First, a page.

Evgeny: Do you remember this excerpt from Virginia Woolf’s The Waves recited twice onstage: ‘I begin to long for some little language such as lovers use, broken words, inarticulate words’? At that moment I grew more attentive to the clumsiness of some stumbling dance patterns. This broken language described by Woolf was very well performed.

David: For me, The Waves seemed like an odd choice. There’s such rawness and urgency to Woolf’s language which was completely absent from the performance. And with the words spoken neutrally, by a dancer standing still or making some very clear, contained movements, I missed the sensuality; it fell flat. What I craved, in the end, was a melody, some sense of poetry.

Annette: And more of an outburst! 

Read part 1 of Tanz im August talkabout to find out what the Berlin Three thought about Bruno Beltrão’s Inoah and Silvia Gribaudi’s R. OSA

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portrait of myself as my father, 17 August 2018, Sophiensaele, Berlin, Germany. The Waves, 31 August 2018, HAU 2, Berlin, Germany.
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portrait of myself as my father
Artistic Direction, Concept, Choreography: Nora Chipaumire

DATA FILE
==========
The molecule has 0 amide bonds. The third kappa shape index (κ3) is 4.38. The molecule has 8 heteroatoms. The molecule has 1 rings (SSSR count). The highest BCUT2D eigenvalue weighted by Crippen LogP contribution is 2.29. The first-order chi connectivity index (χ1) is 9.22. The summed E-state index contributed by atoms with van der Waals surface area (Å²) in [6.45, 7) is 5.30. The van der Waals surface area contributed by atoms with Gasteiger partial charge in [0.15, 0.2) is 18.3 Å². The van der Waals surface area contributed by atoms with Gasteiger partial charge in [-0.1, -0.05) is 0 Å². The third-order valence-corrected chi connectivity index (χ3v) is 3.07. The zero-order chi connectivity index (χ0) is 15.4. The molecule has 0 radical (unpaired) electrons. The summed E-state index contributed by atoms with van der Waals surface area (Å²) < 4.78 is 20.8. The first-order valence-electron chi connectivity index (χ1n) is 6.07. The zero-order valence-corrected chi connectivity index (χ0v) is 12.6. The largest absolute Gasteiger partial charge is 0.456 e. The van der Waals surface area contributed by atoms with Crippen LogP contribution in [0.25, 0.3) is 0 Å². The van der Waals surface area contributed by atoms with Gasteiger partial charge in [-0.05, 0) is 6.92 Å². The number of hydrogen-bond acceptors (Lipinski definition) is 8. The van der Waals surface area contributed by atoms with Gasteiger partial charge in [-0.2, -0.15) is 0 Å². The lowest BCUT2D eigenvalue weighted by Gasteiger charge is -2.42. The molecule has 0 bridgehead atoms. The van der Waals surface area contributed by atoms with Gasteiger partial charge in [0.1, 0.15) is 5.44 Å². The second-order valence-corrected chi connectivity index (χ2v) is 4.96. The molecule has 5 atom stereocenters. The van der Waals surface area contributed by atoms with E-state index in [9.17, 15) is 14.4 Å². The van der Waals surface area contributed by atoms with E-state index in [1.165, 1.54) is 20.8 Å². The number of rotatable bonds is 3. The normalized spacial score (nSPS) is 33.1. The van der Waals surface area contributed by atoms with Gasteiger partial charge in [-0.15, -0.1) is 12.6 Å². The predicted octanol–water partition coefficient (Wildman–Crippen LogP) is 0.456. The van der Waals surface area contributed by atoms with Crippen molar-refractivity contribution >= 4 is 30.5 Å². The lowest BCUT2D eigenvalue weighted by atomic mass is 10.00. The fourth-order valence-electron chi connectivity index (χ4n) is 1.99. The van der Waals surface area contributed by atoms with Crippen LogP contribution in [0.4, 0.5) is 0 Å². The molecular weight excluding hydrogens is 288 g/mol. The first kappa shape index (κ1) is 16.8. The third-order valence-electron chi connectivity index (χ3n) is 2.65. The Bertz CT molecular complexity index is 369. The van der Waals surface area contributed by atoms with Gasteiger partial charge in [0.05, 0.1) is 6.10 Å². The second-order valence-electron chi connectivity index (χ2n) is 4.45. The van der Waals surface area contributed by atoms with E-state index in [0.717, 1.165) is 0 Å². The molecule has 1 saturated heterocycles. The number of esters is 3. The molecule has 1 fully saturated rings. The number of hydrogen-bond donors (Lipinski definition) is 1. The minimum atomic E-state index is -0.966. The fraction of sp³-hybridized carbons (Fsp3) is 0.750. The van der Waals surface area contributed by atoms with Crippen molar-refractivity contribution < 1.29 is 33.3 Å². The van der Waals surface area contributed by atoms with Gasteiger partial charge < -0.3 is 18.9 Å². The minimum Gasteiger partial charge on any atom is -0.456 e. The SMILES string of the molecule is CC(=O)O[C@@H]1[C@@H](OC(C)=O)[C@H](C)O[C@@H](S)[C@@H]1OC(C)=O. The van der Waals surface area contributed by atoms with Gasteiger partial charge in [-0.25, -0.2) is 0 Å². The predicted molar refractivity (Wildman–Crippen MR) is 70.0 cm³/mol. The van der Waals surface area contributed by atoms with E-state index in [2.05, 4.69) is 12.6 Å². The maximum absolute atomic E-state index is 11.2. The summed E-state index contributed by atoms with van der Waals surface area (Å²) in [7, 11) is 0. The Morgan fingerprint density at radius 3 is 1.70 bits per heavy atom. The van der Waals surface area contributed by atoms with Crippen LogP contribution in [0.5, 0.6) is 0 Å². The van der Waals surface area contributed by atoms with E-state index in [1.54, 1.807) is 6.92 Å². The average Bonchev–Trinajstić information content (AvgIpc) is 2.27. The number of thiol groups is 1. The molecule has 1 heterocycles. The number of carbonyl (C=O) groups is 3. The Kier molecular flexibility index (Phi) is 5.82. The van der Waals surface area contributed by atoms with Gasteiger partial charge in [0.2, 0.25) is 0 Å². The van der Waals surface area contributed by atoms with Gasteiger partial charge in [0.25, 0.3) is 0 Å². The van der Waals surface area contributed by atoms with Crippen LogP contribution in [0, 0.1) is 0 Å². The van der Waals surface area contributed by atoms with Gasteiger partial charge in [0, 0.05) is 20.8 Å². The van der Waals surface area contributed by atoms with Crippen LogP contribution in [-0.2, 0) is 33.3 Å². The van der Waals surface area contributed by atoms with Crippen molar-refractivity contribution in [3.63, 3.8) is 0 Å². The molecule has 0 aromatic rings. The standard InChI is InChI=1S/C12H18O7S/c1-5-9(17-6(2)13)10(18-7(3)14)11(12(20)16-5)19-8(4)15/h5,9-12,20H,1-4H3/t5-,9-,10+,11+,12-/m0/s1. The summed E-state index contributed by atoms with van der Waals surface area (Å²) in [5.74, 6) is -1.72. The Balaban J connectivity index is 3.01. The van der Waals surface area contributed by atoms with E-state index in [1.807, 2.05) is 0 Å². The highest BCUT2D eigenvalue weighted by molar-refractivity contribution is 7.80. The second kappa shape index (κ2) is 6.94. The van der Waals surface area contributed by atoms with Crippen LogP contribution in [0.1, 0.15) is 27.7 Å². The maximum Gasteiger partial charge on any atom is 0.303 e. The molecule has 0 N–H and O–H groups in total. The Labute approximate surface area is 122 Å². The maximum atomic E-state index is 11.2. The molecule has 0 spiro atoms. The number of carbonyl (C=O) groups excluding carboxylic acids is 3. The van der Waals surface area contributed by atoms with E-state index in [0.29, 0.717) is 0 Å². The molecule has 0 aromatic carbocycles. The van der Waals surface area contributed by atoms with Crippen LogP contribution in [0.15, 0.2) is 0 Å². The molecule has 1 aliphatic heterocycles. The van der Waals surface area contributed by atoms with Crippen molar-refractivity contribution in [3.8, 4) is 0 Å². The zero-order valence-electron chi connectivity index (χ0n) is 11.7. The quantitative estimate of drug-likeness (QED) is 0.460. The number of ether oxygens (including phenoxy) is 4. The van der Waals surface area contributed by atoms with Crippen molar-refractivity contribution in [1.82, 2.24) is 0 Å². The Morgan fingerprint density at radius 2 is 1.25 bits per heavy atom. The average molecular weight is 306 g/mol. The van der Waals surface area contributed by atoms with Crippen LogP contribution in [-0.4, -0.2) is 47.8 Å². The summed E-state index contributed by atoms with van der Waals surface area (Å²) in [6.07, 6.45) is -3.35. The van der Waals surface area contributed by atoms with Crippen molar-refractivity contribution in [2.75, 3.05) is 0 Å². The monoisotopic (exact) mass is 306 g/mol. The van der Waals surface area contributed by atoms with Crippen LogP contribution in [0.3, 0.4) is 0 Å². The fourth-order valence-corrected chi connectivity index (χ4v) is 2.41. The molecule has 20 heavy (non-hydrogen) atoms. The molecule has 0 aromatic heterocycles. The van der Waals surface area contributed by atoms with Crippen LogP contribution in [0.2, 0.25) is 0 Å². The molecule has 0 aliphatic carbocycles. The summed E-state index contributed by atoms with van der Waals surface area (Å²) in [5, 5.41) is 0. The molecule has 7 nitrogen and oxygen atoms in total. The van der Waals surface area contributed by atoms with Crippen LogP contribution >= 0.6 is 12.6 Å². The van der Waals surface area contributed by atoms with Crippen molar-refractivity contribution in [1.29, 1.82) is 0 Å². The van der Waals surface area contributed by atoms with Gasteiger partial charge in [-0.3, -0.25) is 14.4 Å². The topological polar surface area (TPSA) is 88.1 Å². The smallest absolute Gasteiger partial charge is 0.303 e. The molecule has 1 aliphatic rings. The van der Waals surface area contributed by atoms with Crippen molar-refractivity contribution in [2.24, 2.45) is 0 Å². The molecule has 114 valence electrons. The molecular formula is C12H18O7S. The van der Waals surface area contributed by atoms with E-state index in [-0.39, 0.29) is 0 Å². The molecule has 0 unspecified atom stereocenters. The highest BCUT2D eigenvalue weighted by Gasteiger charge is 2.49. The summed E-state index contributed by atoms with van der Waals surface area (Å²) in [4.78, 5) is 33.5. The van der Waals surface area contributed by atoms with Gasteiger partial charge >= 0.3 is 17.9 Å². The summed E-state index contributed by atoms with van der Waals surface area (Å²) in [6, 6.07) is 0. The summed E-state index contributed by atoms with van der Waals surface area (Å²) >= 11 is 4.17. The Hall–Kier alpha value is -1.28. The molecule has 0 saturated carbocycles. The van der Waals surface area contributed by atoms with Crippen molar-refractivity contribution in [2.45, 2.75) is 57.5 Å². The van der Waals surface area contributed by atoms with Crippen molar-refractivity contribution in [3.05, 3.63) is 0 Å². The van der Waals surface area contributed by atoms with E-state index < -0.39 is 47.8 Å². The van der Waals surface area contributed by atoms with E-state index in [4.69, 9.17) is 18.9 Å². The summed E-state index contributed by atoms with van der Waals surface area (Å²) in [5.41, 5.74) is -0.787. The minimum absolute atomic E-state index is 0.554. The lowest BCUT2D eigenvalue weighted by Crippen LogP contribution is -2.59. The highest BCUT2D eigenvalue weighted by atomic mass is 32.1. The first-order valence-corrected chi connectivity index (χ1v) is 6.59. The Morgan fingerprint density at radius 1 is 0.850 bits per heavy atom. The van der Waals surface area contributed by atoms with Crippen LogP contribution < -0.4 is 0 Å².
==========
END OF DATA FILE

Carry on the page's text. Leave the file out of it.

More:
Original Music & Sound Score: Philip White
Extra Sound Score & Text: Nora Chipaumire
With: Nora Chipaumire, Pape Ibrahima Ndiaye a.k.a. Kaolack, Shamar Watt
Lighting & Costume Design: Nora Chipaumire
Technical Direction & Stage Management: Philip White

For more information on tour dates, see Nora Chipaurmire’s calendar.

The Waves
Choreography: Noé Soulier
With Stephanie Amurao, Lucas Bassereau, Meleat Frederikson, Yumiko Funaya, Anna Massoni and Nans Pierson
Music: Noé Soulier, Tom De Cock and Gerrit Nulens
Interpretation: Ensemble Ictus (Tom De Cock and Gerrit Nulens, percussions)
Light design: Victor Burel
Production: ND Productions

The Waves is on tour through to May 2019: Porto (Portugal), Paris, Toulouse, Lille and Orléans (France), Brussels (Belgium), Freiburg (Germany). See for details.